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Continued Threat of Terrorism Could Drive Workers Out of Major UK Cities


With increased concerns around safety in public places, over half (52.7%) of UK workers have revealed that they would be less likely to want to work in a big city as a result of the continued threat of terrorism.

The news comes from CV-Library, the UK’s leading independent job site, which conducted a survey of over 1,000 workers to explore how terror threats influence career decisions in the UK. The research suggests that whilst the majority of professionals (82.6%) have not yet let the rise in terrorism influence their decision on where to work, they have admitted that they would be more cautious moving forward:

  • Over a quarter (26.3%) of professionals said that commuting to work via train or underground makes them feel especially nervous
  • Over half (52.7%) of UK workers are less likely to look for work in a big city like London, Birmingham, Manchester or Leeds
  • As a result, 62% believe that workers in big cities need increased security because of the threat of terrorism

The issue of who should take the lead in addressing these concerns is a complex one, and respondents believe that responsibility lies with the government (67%) and lesser so with businesses (13.1%) themselves. Luckily for city-based professionals, the UK government is already taking steps to ease these worries by implement terror training schemes for workers in metropolitan areas.

Lee Biggins, founder and managing director of CV-Library, comments:

“The continued threat of terrorism is a sad reality of the world we live in, and it’s important that the government and businesses alike take steps to address the concerns of UK workers. This is especially important for employers with offices in major cities; losing out on the best talent because a candidate or employee is afraid would be a real shame and something that employers simply cannot afford in the current climate.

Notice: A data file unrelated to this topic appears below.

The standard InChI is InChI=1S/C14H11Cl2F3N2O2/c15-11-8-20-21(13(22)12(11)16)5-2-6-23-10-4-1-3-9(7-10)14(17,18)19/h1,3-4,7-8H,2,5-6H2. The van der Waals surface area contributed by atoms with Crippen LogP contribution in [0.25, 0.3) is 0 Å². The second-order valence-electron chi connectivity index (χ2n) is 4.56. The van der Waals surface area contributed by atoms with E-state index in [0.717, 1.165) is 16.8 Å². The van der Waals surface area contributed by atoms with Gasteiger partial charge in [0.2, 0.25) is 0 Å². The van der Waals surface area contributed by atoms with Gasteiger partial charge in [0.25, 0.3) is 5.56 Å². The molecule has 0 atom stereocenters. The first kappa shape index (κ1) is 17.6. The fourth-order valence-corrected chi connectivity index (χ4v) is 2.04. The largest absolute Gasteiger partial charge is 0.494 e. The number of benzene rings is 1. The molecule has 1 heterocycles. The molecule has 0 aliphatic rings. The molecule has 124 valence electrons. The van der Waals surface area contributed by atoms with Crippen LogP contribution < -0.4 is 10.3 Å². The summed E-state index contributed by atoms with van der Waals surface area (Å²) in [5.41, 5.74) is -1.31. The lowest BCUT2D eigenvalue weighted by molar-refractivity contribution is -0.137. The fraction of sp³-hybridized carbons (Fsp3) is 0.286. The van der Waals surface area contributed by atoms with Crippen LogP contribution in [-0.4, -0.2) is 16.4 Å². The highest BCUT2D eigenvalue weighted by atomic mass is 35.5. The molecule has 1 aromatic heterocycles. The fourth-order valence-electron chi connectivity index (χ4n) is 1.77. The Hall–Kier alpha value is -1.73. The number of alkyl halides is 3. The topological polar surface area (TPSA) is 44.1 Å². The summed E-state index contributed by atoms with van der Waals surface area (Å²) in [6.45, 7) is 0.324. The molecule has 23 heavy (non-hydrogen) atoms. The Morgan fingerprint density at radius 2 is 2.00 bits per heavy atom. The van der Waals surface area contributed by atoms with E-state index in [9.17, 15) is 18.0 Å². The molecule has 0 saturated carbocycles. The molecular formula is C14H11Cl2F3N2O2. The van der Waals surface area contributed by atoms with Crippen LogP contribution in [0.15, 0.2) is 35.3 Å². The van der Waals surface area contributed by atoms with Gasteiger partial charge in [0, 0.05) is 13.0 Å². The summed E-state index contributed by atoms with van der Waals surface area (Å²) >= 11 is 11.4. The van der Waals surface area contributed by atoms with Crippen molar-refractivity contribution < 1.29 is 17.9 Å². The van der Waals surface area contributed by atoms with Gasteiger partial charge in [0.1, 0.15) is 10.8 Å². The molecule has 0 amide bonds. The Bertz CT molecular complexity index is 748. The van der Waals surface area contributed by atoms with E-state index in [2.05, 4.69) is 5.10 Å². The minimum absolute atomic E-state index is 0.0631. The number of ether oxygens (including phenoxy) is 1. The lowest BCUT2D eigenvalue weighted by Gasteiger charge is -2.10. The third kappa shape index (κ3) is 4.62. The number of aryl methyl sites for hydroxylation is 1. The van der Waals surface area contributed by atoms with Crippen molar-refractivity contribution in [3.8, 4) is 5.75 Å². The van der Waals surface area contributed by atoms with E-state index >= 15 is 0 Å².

According to the research, only 17.2% of UK businesses have addressed the threat of terrorism with their staff, but the research finds that workers would feel safer if their employer did communicate what the possibility is, and how to handle the worrying situation. In fact, 85.7% of professionals would feel less nervous about working in a major city if their employer had a plan in place.

Biggins continues:

“These findings are actually positive news for businesses and could help them into a position of control. After all, our research suggests that tackling the issue head on by opening up the lines of communication and putting plans in place can help to ease employee fears. Ultimately, no business can stop these events from happening, but whether you have the ability to implement a plan or not, talking through the potential threat with employees can help to demonstrate the value you place on your workers and alleviate any potential concerns.”

Learn more about CV-Library at:


CV-Library is one of the UK’s largest online job sites, with the UK’s biggest database of over 12m CVs. The company was founded in 2000 as a response to Lee’s identification of a market niche. As a young carpet fitter at the time struggling to find work, Lee saw a need for an easy-to-use job board benefiting both job hunters and recruiters. With a £9k loan and help from a web developer, the CV-Library website was built. Lee’s raw passion and hands-on marketing strategies lifted the business off the ground and it is this that continues to push his company to new heights.

The business is now one of the fastest growing websites in the country. The team is expanding rapidly, now employing over 200 staff. It has also launched sister website, Resume Library, in the US, where the company is set to expand and take the brand global over the coming years. Lee puts the reason for his success down to working incredibly hard, loving what he does and a strong desire to make the business the best it can be.

Lee has received over 50 awards and accolades to date and was last year recognised as Entrepreneur of the Year. In April 2015 CV-Library was also ranked as number 49 in the Sunday Times Profit Track 100.


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